works.

yet not I, but Christ liveth in me: and the “ life which I now live in the flesh, I live by the “ faith of the Son of God, who loved me, and

gave himself for me,”

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SE R M O N

VI.

The love of Christ in redemption.

RE v. i. 5.

Unto him that loved us, and wasbed us from our

fins in his own blood.

Action Sermon.

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HE bare repetition of these words is suffi

cient to convince every hearer how well they are suited to the design of our present meeting. Redeeming love is certainly the most delightful of all themes to every real Christian. It is the immediate and direct object of our contemplation in the Lord's supper. This ordinance was instituted to keep up the remembrance of the sufferings and death of Christ, which was the great and finishing proof of his love. How then can you attend on it in a more be. coming and dutiful, a more pleasant and desireable, or a more happy and useful frame of spirit, than when

your

hearts are filled with a sense of the love of Christ, and you find yourselves difposed to join, with a mixture of joy and won. der, in the doxology of the apostle John, in the text, Unto him that loved us, and wafbed us from sur sins in his own blood ? The author of this book is sometimes styled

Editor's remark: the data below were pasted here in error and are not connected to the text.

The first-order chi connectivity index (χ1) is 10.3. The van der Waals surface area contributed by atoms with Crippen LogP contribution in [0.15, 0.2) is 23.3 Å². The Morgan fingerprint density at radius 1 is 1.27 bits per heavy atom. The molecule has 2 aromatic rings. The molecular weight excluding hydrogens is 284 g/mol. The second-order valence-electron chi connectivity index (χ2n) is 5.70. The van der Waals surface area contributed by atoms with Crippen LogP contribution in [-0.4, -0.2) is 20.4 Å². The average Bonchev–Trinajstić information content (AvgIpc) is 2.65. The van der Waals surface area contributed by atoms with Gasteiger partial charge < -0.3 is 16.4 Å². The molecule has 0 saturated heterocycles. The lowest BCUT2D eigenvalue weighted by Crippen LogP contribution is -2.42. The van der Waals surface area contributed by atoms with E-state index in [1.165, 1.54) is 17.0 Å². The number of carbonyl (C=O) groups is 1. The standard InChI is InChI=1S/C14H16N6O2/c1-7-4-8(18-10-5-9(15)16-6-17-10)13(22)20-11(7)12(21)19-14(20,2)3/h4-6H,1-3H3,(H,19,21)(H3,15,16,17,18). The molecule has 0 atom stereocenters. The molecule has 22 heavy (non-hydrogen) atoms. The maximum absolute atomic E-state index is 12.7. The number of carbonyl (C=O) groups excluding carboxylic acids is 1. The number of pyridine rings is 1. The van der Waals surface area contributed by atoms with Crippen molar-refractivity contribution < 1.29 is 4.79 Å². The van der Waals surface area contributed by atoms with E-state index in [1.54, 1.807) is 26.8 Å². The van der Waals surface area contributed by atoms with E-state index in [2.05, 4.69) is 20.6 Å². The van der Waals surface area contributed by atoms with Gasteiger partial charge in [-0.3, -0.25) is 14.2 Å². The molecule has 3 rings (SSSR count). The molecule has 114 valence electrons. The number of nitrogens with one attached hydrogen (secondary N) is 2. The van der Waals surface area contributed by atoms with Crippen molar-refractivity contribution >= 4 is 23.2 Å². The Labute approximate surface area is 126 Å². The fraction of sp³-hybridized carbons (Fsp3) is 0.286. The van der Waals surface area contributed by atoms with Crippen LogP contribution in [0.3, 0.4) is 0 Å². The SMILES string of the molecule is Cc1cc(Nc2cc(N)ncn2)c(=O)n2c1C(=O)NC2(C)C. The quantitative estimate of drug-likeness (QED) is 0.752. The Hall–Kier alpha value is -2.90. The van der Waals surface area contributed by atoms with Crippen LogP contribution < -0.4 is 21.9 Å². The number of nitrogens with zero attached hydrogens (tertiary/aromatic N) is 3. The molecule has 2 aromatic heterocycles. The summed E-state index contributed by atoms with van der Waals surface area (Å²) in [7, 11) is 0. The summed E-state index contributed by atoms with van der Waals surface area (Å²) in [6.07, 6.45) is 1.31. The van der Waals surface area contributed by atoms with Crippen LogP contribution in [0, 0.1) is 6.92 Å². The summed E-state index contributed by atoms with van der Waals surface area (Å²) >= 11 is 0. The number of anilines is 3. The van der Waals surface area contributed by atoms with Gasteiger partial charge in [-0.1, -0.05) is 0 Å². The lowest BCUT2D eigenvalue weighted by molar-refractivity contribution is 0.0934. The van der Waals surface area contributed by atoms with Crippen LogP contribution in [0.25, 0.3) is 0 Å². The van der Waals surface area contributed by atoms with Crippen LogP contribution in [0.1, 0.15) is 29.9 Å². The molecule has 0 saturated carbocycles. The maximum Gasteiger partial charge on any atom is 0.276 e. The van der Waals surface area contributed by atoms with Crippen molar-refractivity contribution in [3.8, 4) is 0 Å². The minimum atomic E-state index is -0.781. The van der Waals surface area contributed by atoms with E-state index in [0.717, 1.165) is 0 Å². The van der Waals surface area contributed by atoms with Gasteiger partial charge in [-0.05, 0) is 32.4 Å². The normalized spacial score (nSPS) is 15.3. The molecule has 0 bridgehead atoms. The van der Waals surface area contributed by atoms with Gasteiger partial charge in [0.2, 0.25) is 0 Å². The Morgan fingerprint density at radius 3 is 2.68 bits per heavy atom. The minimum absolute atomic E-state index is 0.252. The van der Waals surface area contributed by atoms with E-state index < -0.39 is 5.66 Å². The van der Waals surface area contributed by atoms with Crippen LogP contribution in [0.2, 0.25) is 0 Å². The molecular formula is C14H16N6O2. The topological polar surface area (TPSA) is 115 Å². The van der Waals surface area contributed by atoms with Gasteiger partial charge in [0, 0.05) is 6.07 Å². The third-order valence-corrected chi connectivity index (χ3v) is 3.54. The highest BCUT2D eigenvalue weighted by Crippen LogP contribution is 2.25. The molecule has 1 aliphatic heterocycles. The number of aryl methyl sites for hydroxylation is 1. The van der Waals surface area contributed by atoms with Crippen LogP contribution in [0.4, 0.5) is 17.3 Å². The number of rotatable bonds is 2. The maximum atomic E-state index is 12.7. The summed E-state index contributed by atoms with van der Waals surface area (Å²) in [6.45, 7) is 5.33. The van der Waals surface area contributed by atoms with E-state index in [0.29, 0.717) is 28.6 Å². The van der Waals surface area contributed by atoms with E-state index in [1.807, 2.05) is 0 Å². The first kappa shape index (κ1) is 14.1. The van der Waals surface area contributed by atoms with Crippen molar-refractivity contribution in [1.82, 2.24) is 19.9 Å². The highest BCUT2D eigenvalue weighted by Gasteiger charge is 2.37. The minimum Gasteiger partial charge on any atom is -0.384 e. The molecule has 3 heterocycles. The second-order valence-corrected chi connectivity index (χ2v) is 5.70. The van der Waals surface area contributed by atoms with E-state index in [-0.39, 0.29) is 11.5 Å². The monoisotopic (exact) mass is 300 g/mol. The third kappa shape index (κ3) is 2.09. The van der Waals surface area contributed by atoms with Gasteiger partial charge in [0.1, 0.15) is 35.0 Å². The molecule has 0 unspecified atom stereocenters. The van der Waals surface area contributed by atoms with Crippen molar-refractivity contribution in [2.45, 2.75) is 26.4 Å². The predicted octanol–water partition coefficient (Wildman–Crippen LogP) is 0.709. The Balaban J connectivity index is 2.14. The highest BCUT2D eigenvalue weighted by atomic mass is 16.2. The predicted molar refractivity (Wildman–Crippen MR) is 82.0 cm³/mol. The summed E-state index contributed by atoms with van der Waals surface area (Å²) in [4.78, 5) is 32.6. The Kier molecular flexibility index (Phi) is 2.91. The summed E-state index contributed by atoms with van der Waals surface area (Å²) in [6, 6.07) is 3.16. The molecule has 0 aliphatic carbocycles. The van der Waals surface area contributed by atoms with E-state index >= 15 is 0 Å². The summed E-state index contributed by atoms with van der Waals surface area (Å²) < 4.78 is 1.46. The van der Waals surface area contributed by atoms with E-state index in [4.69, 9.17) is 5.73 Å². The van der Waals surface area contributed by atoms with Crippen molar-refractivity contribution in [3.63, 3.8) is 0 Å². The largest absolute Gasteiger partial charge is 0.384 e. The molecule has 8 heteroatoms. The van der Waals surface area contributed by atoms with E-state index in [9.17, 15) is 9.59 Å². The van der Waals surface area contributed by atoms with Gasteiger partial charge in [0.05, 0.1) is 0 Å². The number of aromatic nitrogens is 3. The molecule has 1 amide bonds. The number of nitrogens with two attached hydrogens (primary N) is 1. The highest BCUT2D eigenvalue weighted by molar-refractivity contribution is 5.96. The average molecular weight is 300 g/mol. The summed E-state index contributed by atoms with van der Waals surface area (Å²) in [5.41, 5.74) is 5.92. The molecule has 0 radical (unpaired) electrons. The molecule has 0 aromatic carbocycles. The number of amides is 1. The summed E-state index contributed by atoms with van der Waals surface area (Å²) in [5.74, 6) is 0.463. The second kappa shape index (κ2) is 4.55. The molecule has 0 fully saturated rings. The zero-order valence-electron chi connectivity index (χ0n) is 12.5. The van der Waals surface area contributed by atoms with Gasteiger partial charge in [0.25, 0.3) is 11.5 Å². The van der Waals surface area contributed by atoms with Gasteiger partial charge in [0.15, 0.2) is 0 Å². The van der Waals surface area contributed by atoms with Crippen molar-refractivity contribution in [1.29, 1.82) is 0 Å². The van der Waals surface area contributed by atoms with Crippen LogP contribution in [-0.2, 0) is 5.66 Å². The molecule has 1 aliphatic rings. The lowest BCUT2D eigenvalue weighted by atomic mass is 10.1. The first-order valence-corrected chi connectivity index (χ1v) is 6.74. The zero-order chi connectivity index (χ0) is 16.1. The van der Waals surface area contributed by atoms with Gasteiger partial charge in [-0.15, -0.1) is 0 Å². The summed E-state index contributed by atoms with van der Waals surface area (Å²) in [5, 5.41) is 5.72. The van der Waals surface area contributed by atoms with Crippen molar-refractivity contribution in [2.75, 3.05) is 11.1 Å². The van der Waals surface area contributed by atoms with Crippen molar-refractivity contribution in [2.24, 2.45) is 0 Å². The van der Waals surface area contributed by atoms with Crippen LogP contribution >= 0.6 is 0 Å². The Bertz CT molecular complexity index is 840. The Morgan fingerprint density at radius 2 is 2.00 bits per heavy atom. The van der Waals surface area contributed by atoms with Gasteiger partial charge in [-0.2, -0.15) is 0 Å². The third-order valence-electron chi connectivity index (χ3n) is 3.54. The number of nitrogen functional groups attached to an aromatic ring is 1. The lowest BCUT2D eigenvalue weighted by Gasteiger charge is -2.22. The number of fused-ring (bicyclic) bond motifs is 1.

the 6 be to you,

the disciple whom Jesus loved. Since, therefore, it pleased his matter to distinguifa him by the tenderness of particular friendship, it is no wonder that we find so much of the delightful affection of love in his writings. In the beginning of this chapter, he gives an account of the general subject and defign of the book of Revelation, the manner in which the discoveries contained in it were made to him, and his fidelity in testifying them to others. Then follows the apoftolic falutation to the seven churches in Afia, which is a solemn benediction, in name of all the persons of the adorable Trinity : “ Grace

and

peace, from him which is, and " which was, and which is to come;" (that is, from God the Father, the ancient of days, immutable and eternal); "and from the seven “ fpirits which are before his throne;" (not to detain

you

with a eritical account of this phrase, it means the Holy Ghost, single in his perfon, but multiplied in his gifts; the variety, fullness, and perfection of which, are denoted by this form of expression); " and from Jesus “ Christ, who is the faithful witness, and the “ first-begotten from the dead, and the prince * of the kings of the earth.” To him you see he gives three illustrious characters.

1. The faithful witness, who came from above, and revealed the whole will of God for our falvation ; who being the eternal truth, might be absolutely depended on in the account he was by the apoftle to communicate, of the great events of Providence towards his church

and